Tuesday, February 1, 2011


Tuesday, January 25, 2011

Book Covers

While going through the book cover archives I found a few I liked, but I found one that was just too bland and too simple to be a decent design. I found the texture of the background to be nice, but it has no connection to the story besides maybe color. Then there is an issue about the centered gill sans type that is just way too simple. all in all I yawned when I saw it.

The next image I found had wonderful hard lettered type. I enjoy the style and the color. the position is a little askew but works fine. The bright yellow and red are very attractive and pull you in.

Finally I found a nice type and image based cover. I really enjoy the old style illustration with the cursive vintage type. The authors name is a little large in comparison to the rest of the cover but over all the image and type work well together.


sign: Something that suggests something not immediately apparent
Verbal example: "you are a very nice guy and all..." a common statement saying i am just not into you and i see you only as a friend
Visual example: a sign with a bicycle on it suggest to drivers to be weary of bicyclers
index: Something that directly points out something
Verbal example: "watch out" an exclamation to make sure everyone is alert.
Visual example: the index at the back of a book can give the exact place for information
symbol: Something that represents something else
Verbal example: many analogies and metaphors represt another meaning
Visual example: swastika was originally a symbol for many eastern religions but was later adopted by the nazi party durning hitler's rise to power.

Sunday, January 23, 2011

Book Redesign 03

Ender's Game
Orson Scott Card - American author primarily known for his science fiction. His novel Ender's Game (1985) and its sequel Speaker for the Dead (1986) both won Hugo and Nebula Awards, making Card the only author to win both of American science fiction's top prizes in consecutive years. He is also known as a political commentator.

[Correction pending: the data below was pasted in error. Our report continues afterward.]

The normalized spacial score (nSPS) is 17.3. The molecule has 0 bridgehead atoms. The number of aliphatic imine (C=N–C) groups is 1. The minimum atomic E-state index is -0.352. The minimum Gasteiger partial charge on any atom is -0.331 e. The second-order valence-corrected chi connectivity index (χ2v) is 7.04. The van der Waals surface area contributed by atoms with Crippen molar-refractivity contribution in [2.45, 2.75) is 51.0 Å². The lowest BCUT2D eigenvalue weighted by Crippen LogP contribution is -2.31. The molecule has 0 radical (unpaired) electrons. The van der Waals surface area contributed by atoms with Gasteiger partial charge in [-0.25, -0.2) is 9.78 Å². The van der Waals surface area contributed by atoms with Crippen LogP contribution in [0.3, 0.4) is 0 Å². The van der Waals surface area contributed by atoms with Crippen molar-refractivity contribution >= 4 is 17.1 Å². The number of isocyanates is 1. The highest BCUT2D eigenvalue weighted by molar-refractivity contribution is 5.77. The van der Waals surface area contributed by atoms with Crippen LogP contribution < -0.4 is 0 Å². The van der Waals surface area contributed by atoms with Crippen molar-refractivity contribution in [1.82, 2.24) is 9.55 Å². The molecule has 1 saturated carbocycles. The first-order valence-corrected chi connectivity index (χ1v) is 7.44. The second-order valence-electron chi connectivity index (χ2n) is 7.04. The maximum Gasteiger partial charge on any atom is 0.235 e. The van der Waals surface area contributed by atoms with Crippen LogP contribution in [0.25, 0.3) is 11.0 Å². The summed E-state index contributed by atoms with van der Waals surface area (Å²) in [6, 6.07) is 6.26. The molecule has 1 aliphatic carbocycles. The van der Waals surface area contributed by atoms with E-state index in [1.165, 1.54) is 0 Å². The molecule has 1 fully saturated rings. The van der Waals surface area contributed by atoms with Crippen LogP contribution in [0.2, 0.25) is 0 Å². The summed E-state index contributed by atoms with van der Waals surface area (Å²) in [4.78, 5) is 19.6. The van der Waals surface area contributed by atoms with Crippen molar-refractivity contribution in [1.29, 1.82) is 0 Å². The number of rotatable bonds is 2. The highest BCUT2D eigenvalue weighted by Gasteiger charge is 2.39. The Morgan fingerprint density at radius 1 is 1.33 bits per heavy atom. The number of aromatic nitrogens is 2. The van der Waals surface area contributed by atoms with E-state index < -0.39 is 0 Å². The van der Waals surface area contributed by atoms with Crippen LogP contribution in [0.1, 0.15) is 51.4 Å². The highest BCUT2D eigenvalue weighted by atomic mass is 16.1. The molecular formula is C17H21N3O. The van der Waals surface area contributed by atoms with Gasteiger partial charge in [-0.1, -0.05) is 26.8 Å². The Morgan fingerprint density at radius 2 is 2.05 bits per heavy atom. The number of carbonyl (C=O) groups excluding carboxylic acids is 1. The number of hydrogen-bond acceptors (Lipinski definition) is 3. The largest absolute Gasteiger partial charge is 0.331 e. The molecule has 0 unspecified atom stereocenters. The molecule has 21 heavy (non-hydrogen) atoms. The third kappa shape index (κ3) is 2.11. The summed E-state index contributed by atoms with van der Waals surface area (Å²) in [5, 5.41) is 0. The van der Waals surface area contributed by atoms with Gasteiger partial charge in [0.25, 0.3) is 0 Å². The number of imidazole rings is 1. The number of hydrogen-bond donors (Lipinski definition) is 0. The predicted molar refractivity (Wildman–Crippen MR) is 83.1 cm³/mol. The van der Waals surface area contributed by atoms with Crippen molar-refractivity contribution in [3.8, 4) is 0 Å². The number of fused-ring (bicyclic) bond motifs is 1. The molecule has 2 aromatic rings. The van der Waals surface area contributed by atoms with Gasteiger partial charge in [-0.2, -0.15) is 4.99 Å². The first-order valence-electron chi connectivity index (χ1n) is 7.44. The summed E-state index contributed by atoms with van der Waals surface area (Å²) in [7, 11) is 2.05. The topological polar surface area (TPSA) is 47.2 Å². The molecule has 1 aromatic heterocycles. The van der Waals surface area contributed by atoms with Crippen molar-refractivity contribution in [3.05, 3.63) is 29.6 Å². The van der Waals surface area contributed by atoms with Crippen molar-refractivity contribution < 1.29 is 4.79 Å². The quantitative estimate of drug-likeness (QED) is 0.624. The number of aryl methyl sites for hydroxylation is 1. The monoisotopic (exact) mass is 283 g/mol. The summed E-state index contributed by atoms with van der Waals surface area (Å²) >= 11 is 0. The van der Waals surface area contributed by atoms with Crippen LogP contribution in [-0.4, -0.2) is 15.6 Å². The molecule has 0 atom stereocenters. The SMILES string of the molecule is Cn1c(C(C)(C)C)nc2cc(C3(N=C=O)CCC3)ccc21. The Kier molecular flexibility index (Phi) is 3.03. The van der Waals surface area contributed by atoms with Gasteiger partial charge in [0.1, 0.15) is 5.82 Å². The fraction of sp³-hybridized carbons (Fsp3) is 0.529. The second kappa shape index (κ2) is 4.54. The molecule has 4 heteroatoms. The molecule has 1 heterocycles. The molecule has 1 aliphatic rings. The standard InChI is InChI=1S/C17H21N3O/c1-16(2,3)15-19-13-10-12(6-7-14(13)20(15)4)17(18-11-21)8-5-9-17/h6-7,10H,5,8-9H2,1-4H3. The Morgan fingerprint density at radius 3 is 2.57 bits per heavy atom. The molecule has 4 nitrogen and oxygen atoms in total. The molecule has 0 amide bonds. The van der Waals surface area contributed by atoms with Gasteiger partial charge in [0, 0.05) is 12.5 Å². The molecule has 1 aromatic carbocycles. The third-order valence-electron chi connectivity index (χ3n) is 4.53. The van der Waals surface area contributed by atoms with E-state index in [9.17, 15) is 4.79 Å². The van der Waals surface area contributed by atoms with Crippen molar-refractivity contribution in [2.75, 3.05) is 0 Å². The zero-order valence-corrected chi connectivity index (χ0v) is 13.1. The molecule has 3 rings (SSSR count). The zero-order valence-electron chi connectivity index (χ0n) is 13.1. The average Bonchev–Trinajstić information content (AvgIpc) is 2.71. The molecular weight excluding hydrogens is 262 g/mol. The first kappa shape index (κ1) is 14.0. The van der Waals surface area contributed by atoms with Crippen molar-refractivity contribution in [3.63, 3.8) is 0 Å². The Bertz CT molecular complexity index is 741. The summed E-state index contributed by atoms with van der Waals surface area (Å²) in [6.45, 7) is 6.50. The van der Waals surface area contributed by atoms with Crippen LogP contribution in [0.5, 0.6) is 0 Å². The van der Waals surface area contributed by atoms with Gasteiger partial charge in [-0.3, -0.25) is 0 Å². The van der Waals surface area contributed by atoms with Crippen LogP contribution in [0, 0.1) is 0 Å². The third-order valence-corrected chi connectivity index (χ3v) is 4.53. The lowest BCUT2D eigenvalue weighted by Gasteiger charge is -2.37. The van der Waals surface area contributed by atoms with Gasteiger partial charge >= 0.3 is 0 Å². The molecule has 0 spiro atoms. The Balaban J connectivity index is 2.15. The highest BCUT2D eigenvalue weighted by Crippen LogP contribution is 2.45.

In the novel's opening, Andrew "Ender" Wiggin has a device removed from his neck which was used to monitor his thoughts and activities. No longer under Government surveillance, another boy, Stilson, attacks him. Ender severely injures the boy, believing that this will prevent his friends from attempting to continue bullying him. Because of the logic behind his decisionmaking, he is selected for training at the elite Battle School. After some deliberation, Ender accepts out of a sense of duty and a desire to escape from the torment he suffers at the hands of his sociopathic older brother Peter. At Battle School, the commander Hyrum Graff publicly recognizes Ender as the most intelligent attendee. This acknowledgment causes other students to resent Ender, isolating him from most of the other children. Ender soon ranks among the school's elite child soldiers, eventually achieving the school's top rank. Even after his success the other children continue to ostracize him. Ender attempts to escape his isolation and frustration in various ways, but experiences little comfort until he receives a letter from his older sister Valentine, reminding him of his reasons for attending Battle School in the first place.
Meanwhile, Valentine and Peter form an uneasy alliance. Under the aliases of "Locke" and "Demosthenes", they publish scholarly essays advocating, respectively, diplomacy and all-out war with Russia. The end goal is to create a global emergency so that Peter can seize power. Valentine, who sees Peter for who he truly is, is horrified at first, but relents when he unexpectedly reveals that he truly believes he can make the world a better place. Their writings find audiences at the highest levels of government, powerful people who (at first) have no idea they are reading the works of children. Graff eventually figures it out, however, and resolves to use Valentine as a tool to keep Ender under their control.